I’ve seen some thyroid clinicians state that staying in ketosis too long isn’t healthy for those with thyroid issues given that it may lower thyroid T3 levels. But frankly, women shouldn’t stay in ketosis for weeks at a time, not even days at a time in many cases. Don’t stay on this diet all the time. Target 16 days, reap the benefits and then get off for a while. Bounce in and out as there are many dependencies beyond carbs that affect ketosis (such as stress level!). For optimal results I like for women to stay keto about 80% of the time, fast about 10% of the time (so do some periodical periods of intermittent fasting, but don’t live with those restrictions each and every day), and feast about 10% of the time. Yes! Feasting is important as it is typically time we bond with family and friends. We all need to treat ourselves from time to time.

9. Carbs about 5-10% of plate

Most people need to be at 20-40 grams of total carb per day to get into ketosis. For some people they may need less, some can go more…this is a general rule of thumb, it will depend on all of the things we’ve already discussed here! Women who are under serious chronic stress may not be able to get into ketosis at all, as one example, no matter how restricted the carbs. In talking with clinicians focused on thyroid disease and working with ketogenic diets for their patients and clients, most would say not to go lower than 20 grams of total carb per day, in conjunction with their thyroid hormone medication. But most will also say women may need to try it out and adjust their level of carbs as they go. I don’t really look at the number of daily carbs, I look at the percentage of one’s daily food intake or “plate”. It is much easier and intuitive to do this! Sotarget 5-10% of the “plate” to be healthy, slow-burning carbs (and this equates to generally around 20-35 grams of carbs).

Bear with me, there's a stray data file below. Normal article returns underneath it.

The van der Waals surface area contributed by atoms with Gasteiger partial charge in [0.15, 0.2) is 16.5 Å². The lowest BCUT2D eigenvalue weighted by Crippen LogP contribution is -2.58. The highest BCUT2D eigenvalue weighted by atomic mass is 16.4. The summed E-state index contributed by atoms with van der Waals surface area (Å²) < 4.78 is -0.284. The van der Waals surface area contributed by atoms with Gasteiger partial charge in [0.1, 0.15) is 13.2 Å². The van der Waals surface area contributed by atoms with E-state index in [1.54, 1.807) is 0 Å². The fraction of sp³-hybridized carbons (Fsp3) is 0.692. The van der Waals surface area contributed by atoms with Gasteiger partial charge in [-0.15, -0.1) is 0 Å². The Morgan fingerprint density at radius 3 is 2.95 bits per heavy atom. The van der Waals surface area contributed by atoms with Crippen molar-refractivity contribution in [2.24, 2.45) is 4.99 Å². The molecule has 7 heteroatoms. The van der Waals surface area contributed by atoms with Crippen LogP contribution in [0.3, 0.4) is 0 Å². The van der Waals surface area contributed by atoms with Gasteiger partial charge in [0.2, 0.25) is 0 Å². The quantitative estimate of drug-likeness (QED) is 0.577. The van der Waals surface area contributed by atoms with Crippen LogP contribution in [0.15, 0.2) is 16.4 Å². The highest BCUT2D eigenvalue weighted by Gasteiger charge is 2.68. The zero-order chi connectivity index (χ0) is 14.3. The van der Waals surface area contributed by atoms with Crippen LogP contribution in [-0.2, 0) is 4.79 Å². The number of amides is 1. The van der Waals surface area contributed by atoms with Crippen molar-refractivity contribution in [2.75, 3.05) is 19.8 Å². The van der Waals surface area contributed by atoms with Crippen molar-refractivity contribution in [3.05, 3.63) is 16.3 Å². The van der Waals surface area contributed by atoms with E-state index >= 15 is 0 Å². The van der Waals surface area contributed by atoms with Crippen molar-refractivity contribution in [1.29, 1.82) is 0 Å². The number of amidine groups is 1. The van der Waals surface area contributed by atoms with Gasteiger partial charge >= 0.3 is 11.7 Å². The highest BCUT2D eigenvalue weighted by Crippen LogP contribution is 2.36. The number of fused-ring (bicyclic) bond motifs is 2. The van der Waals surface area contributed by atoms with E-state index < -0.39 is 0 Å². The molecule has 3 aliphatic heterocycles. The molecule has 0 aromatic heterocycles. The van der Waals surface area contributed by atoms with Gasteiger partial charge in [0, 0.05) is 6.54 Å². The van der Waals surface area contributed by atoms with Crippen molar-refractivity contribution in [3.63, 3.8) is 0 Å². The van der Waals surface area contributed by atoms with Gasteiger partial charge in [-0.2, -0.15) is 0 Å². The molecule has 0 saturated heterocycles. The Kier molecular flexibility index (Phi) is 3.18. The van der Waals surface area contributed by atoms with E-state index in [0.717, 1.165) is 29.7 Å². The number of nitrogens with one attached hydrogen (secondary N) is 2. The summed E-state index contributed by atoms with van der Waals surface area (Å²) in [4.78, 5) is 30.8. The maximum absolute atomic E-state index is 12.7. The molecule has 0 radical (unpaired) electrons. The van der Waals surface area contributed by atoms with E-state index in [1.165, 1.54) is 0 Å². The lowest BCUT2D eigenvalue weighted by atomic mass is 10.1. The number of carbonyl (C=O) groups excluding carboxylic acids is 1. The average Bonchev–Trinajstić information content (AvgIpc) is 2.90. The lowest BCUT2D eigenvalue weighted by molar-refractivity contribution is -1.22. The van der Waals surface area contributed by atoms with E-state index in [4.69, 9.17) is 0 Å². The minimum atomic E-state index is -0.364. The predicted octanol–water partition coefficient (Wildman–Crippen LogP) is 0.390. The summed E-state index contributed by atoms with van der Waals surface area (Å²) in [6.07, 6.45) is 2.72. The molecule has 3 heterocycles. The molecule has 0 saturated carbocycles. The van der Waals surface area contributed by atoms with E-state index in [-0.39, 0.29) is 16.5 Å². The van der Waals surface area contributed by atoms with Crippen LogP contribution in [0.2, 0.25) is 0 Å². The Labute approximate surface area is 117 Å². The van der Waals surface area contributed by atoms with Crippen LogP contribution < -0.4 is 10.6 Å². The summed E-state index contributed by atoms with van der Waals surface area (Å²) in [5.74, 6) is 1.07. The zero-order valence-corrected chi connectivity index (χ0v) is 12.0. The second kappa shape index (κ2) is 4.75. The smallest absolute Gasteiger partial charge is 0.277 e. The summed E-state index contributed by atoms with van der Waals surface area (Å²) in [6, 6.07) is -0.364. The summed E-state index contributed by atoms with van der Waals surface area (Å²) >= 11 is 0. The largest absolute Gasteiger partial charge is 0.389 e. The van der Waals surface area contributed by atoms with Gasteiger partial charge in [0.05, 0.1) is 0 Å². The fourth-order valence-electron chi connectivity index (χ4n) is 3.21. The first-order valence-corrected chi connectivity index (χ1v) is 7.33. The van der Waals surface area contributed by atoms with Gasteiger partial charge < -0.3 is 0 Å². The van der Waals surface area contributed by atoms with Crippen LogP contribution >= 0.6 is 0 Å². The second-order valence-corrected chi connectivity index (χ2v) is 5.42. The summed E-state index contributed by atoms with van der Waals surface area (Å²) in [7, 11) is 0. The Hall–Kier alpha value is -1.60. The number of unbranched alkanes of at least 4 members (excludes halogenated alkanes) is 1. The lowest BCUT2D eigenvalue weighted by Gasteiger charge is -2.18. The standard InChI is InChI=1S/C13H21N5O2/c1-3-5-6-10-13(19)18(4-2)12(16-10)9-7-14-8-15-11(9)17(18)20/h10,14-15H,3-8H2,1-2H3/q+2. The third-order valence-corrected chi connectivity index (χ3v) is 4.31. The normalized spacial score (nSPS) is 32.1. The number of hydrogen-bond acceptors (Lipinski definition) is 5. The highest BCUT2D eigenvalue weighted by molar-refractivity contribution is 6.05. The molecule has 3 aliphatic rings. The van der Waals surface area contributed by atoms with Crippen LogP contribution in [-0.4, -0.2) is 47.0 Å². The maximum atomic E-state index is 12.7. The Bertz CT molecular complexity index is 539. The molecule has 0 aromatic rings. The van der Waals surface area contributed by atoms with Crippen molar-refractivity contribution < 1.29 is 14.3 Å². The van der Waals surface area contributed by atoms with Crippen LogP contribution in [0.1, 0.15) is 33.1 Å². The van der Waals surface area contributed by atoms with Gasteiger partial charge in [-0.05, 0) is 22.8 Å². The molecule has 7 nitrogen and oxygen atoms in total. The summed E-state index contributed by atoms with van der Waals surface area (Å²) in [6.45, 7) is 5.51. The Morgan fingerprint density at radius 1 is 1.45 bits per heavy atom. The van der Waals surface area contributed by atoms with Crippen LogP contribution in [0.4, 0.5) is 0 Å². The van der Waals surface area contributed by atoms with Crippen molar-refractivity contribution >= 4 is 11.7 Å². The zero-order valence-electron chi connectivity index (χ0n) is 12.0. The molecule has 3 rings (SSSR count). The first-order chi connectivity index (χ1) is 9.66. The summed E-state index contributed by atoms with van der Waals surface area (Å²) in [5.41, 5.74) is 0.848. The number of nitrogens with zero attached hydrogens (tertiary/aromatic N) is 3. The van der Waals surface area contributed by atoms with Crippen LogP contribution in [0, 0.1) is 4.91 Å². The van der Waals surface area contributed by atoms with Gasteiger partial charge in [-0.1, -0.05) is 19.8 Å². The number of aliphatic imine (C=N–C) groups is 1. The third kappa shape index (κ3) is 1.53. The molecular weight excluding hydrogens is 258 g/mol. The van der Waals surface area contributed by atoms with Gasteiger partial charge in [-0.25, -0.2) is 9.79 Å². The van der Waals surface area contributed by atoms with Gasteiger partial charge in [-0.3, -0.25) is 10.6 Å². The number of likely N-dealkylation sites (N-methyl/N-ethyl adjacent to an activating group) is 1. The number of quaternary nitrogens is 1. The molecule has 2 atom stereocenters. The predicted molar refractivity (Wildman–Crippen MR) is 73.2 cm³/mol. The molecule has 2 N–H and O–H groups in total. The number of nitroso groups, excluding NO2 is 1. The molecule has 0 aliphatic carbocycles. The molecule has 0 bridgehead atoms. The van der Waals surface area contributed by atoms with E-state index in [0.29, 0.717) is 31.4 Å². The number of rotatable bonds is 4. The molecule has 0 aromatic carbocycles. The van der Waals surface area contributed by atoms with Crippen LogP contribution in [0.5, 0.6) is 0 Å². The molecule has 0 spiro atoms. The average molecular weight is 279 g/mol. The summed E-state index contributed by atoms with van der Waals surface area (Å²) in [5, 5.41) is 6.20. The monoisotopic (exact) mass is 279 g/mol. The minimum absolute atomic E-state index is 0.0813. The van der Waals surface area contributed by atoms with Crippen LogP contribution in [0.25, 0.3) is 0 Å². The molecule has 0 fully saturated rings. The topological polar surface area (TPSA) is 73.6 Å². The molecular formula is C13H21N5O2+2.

10. Don’t try to be perfect

“I had some red wine last night and, OK, some dark chocolate,” my patient Liz emailed me one morning. I told her “Me too!” and not to worry and get right back on track. Real life happens. Do your best but give yourself a little leeway. The principles work! Keep at it.

About Dr. Anna Cabeca

Dr. Anna Cabeca is an Emory University trained gynecologist and obstetrician, a menopause and sexual health expert, international speaker and educator.


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About Dana Trentini

Dana Trentini founded Hypothyroid Mom October 2012 in memory of the unborn baby she lost to hypothyroidism. This is for informational purposes only and should not be considered a substitute for consulting your physician regarding medical advice pertaining to your health. Hypothyroid Mom includes affiliate links including the Amazon Services LLC Associates Program.